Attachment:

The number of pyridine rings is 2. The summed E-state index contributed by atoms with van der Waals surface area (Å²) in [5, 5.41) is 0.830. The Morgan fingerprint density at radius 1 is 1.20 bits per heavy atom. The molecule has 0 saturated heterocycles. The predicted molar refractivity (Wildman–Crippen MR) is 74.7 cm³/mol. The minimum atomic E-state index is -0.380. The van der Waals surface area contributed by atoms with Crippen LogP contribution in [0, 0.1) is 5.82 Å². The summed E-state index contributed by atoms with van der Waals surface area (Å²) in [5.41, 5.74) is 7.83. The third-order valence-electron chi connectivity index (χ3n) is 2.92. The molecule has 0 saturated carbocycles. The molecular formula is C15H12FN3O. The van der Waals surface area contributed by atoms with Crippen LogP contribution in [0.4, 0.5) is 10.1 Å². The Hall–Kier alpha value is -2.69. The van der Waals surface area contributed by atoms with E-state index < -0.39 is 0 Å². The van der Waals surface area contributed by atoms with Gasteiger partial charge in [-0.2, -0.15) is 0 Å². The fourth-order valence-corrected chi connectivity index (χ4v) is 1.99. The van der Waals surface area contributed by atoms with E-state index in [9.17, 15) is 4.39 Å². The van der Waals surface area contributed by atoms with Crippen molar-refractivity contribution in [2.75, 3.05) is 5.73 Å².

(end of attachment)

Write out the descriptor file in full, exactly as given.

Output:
The number of pyridine rings is 2. The summed E-state index contributed by atoms with van der Waals surface area (Å²) in [5, 5.41) is 0.830. The Morgan fingerprint density at radius 1 is 1.20 bits per heavy atom. The molecule has 0 saturated heterocycles. The predicted molar refractivity (Wildman–Crippen MR) is 74.7 cm³/mol. The minimum atomic E-state index is -0.380. The van der Waals surface area contributed by atoms with Crippen LogP contribution in [0, 0.1) is 5.82 Å². The summed E-state index contributed by atoms with van der Waals surface area (Å²) in [5.41, 5.74) is 7.83. The third-order valence-electron chi connectivity index (χ3n) is 2.92. The molecule has 0 saturated carbocycles. The molecular formula is C15H12FN3O. The van der Waals surface area contributed by atoms with Crippen LogP contribution in [0.4, 0.5) is 10.1 Å². The Hall–Kier alpha value is -2.69. The van der Waals surface area contributed by atoms with E-state index < -0.39 is 0 Å². The van der Waals surface area contributed by atoms with Gasteiger partial charge in [-0.2, -0.15) is 0 Å². The fourth-order valence-corrected chi connectivity index (χ4v) is 1.99. The van der Waals surface area contributed by atoms with E-state index in [9.17, 15) is 4.39 Å². The van der Waals surface area contributed by atoms with Crippen molar-refractivity contribution in [2.75, 3.05) is 5.73 Å².